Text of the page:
A painful admission for non-believers

Sep 29, 2015

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By Christopher Leelum

The word “confess” usually involves reluctantly admitting some wrongdoing — a secret, a lie, a crime.

So when Arian Foster, the star NFL running back for the Houston Texans, appeared in ESPN The Magazine under the headline “The Confession of Arian Foster,” I thought he might be conceding to being a steroid-using North Korean national living here illegally.

No, he’s an atheist.

The fact that this revelation of a simple personal belief came with a “confession” headline was troubling, because the discussion transcends that.


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4 comments on “A painful admission for non-believers

  • @link:- Foster’s decision to go public about his beliefs is a significant source of inspiration. Not for the NFL, a traditional bastion of American quasi-religious fervor. And not for other athletes, some of whom have proved intolerant by taunting Foster for his “devil worship.”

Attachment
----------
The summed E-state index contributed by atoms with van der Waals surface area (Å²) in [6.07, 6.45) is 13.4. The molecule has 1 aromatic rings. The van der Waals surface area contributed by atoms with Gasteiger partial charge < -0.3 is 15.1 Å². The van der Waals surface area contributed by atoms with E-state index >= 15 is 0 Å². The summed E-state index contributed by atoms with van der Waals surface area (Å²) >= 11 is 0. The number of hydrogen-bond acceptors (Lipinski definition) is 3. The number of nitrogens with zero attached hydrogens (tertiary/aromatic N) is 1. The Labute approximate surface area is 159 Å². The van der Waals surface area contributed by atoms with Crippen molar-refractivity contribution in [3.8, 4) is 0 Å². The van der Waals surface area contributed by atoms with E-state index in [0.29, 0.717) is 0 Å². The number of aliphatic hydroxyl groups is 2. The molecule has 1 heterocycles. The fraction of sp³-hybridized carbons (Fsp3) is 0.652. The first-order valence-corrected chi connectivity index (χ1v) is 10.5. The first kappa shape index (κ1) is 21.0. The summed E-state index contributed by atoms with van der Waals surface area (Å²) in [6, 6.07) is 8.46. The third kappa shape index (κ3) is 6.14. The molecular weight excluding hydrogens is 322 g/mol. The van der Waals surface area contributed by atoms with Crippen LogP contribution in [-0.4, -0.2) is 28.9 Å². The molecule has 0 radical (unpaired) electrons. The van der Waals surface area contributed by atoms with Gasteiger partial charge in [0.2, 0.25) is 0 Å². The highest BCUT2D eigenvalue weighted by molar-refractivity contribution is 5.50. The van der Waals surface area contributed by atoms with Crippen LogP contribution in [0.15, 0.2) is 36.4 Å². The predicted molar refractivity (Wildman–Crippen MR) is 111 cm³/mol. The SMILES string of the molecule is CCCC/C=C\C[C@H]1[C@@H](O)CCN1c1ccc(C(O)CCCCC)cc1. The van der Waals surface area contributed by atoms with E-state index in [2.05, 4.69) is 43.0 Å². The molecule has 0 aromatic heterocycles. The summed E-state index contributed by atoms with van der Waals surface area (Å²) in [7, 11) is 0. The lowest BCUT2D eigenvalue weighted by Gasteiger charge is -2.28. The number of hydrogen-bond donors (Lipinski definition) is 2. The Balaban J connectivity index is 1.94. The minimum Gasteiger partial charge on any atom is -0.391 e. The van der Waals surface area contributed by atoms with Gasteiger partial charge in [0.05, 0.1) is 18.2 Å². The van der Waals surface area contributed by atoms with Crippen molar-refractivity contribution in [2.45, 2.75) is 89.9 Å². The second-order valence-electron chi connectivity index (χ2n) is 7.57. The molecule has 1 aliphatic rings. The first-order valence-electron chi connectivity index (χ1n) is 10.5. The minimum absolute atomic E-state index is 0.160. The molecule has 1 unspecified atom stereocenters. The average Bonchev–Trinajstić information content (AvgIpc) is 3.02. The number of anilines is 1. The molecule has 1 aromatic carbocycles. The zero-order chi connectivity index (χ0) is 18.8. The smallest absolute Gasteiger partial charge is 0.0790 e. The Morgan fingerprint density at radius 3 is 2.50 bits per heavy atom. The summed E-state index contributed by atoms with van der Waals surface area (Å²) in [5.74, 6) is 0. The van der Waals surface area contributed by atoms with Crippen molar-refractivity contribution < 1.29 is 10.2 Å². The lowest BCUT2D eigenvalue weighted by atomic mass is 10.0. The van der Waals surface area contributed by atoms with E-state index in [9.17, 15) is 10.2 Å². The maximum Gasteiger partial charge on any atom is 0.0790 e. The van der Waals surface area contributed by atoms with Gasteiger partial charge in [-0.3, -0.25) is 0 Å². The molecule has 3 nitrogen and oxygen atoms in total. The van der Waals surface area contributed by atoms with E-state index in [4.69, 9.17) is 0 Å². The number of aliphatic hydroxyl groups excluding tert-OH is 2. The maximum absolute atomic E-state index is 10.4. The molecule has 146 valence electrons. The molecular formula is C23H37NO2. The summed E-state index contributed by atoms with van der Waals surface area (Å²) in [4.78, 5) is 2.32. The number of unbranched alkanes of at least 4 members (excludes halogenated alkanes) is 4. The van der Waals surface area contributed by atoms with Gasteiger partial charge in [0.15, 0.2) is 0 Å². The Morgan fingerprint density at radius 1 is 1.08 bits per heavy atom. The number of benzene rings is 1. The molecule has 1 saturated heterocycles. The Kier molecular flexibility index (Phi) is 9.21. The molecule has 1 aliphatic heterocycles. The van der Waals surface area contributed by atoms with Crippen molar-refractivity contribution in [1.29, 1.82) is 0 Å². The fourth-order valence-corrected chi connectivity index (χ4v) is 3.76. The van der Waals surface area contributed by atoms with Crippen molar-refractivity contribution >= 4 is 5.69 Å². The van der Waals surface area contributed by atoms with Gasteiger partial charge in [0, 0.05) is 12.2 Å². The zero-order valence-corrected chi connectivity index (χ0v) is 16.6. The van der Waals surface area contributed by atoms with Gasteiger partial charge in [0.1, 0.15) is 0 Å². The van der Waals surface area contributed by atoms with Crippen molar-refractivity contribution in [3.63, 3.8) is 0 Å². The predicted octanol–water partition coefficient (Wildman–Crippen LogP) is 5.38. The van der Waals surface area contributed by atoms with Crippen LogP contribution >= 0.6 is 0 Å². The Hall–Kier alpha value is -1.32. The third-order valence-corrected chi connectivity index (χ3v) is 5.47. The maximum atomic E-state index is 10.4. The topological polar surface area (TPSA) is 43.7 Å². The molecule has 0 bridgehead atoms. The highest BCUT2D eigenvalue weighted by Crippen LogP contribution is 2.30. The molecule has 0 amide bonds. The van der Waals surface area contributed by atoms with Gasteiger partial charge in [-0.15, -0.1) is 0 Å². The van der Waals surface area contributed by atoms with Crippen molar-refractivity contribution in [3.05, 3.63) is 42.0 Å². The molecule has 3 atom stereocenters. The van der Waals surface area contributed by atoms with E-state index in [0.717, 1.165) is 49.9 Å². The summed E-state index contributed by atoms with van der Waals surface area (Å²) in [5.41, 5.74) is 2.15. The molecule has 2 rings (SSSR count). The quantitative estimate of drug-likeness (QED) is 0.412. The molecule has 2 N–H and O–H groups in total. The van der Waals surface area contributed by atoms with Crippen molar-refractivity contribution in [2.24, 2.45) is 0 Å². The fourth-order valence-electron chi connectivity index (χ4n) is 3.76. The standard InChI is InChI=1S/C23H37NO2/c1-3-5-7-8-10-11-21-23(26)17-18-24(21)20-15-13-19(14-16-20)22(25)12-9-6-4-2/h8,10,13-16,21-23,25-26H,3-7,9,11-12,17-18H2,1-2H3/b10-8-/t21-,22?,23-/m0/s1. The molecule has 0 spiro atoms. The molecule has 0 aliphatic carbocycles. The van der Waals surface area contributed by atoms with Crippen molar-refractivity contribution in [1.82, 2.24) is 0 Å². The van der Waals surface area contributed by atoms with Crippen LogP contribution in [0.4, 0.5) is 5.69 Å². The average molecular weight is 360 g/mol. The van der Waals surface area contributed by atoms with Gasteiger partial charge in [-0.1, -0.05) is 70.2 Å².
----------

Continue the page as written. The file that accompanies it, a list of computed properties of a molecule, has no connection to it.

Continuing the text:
A painful admission for non-believers

    Yes it can be painful when people you considered colleagues, are revealed as ignorant bigots, affected by the god-virus, crawling out of the woodwork spouting venom!



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  • It’s bemusing to see prayers before a game.

    Even if you believe in a god, it takes a herculean effort to believe in one who is idle enough to listen to your prayers – over a whole league of teams, believers all, all praying madly as well. And not over the war in the middle east, or perhaps a relative’s cancer, but … over the results of a (weekly) game?

    And if there actually were a deity, and that deity was inclined to meddle in something as petty as a game, and that deity did actually lend a helping hand … doesn’t that count as cheating?

    This could lead to the state of affairs where a team wins the game but is disqualified because they were seen praying beforehand. And everybody said that long kick was pretty miraculous…



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